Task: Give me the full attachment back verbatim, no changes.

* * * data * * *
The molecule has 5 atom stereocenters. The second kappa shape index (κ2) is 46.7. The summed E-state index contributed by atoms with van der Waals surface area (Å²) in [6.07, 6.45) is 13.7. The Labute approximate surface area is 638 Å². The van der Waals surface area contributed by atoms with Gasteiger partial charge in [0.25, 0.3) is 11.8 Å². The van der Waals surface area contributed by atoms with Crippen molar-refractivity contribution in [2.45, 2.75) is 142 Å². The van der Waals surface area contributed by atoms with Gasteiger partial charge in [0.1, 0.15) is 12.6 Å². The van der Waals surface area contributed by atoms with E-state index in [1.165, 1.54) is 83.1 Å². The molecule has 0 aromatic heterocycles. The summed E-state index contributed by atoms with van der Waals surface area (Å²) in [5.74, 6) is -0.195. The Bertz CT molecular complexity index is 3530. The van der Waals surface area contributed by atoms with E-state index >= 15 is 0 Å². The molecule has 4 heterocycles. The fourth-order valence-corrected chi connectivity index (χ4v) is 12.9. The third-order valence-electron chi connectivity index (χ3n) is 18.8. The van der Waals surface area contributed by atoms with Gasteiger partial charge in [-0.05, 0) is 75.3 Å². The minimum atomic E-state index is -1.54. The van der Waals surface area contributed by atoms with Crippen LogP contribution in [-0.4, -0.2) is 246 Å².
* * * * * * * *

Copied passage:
The molecule has 5 atom stereocenters. The second kappa shape index (κ2) is 46.7. The summed E-state index contributed by atoms with van der Waals surface area (Å²) in [6.07, 6.45) is 13.7. The Labute approximate surface area is 638 Å². The van der Waals surface area contributed by atoms with Gasteiger partial charge in [0.25, 0.3) is 11.8 Å². The van der Waals surface area contributed by atoms with Crippen molar-refractivity contribution in [2.45, 2.75) is 142 Å². The van der Waals surface area contributed by atoms with Gasteiger partial charge in [0.1, 0.15) is 12.6 Å². The van der Waals surface area contributed by atoms with E-state index in [1.165, 1.54) is 83.1 Å². The molecule has 0 aromatic heterocycles. The summed E-state index contributed by atoms with van der Waals surface area (Å²) in [5.74, 6) is -0.195. The Bertz CT molecular complexity index is 3530. The van der Waals surface area contributed by atoms with E-state index >= 15 is 0 Å². The molecule has 4 heterocycles. The fourth-order valence-corrected chi connectivity index (χ4v) is 12.9. The third-order valence-electron chi connectivity index (χ3n) is 18.8. The van der Waals surface area contributed by atoms with Gasteiger partial charge in [-0.05, 0) is 75.3 Å². The minimum atomic E-state index is -1.54. The van der Waals surface area contributed by atoms with Crippen LogP contribution in [-0.4, -0.2) is 246 Å².